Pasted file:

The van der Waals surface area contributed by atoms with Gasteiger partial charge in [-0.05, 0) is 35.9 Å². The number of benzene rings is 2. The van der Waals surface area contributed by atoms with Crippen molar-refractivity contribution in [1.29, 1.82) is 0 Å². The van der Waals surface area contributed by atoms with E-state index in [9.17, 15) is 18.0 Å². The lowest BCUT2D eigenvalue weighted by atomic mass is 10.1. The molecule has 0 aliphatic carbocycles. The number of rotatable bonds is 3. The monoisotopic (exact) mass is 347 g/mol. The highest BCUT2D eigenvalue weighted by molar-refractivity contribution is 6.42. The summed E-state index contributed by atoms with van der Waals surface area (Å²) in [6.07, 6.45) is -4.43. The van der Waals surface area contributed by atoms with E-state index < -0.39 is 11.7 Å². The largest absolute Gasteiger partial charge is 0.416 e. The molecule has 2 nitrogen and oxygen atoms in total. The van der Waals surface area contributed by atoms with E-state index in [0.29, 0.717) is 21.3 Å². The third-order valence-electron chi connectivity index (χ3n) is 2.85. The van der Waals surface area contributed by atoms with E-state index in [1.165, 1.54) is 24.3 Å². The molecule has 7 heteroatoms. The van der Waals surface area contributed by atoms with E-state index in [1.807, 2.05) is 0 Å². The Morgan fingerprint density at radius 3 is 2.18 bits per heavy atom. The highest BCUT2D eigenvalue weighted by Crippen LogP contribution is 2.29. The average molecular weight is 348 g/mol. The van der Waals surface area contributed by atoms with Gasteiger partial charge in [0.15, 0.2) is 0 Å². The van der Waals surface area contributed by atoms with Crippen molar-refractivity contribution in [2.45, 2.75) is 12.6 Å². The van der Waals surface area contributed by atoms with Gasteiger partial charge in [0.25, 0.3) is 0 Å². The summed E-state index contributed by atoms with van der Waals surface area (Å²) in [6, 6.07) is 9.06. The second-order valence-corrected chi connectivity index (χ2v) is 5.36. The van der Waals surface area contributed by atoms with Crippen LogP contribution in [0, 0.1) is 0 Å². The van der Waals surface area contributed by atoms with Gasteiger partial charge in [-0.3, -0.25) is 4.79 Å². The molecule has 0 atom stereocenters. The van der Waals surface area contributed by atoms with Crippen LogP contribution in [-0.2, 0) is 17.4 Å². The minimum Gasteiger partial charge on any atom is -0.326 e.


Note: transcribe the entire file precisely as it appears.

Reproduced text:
The van der Waals surface area contributed by atoms with Gasteiger partial charge in [-0.05, 0) is 35.9 Å². The number of benzene rings is 2. The van der Waals surface area contributed by atoms with Crippen molar-refractivity contribution in [1.29, 1.82) is 0 Å². The van der Waals surface area contributed by atoms with E-state index in [9.17, 15) is 18.0 Å². The lowest BCUT2D eigenvalue weighted by atomic mass is 10.1. The molecule has 0 aliphatic carbocycles. The number of rotatable bonds is 3. The monoisotopic (exact) mass is 347 g/mol. The highest BCUT2D eigenvalue weighted by molar-refractivity contribution is 6.42. The summed E-state index contributed by atoms with van der Waals surface area (Å²) in [6.07, 6.45) is -4.43. The van der Waals surface area contributed by atoms with E-state index < -0.39 is 11.7 Å². The largest absolute Gasteiger partial charge is 0.416 e. The molecule has 2 nitrogen and oxygen atoms in total. The van der Waals surface area contributed by atoms with E-state index in [0.29, 0.717) is 21.3 Å². The third-order valence-electron chi connectivity index (χ3n) is 2.85. The van der Waals surface area contributed by atoms with E-state index in [1.165, 1.54) is 24.3 Å². The molecule has 7 heteroatoms. The van der Waals surface area contributed by atoms with E-state index in [1.807, 2.05) is 0 Å². The Morgan fingerprint density at radius 3 is 2.18 bits per heavy atom. The highest BCUT2D eigenvalue weighted by Crippen LogP contribution is 2.29. The average molecular weight is 348 g/mol. The van der Waals surface area contributed by atoms with Gasteiger partial charge in [0.15, 0.2) is 0 Å². The van der Waals surface area contributed by atoms with Crippen molar-refractivity contribution in [2.45, 2.75) is 12.6 Å². The van der Waals surface area contributed by atoms with Gasteiger partial charge in [0.25, 0.3) is 0 Å². The summed E-state index contributed by atoms with van der Waals surface area (Å²) in [6, 6.07) is 9.06. The second-order valence-corrected chi connectivity index (χ2v) is 5.36. The van der Waals surface area contributed by atoms with Crippen LogP contribution in [0, 0.1) is 0 Å². The van der Waals surface area contributed by atoms with Gasteiger partial charge in [-0.3, -0.25) is 4.79 Å². The molecule has 0 atom stereocenters. The van der Waals surface area contributed by atoms with Crippen LogP contribution in [-0.2, 0) is 17.4 Å². The minimum Gasteiger partial charge on any atom is -0.326 e.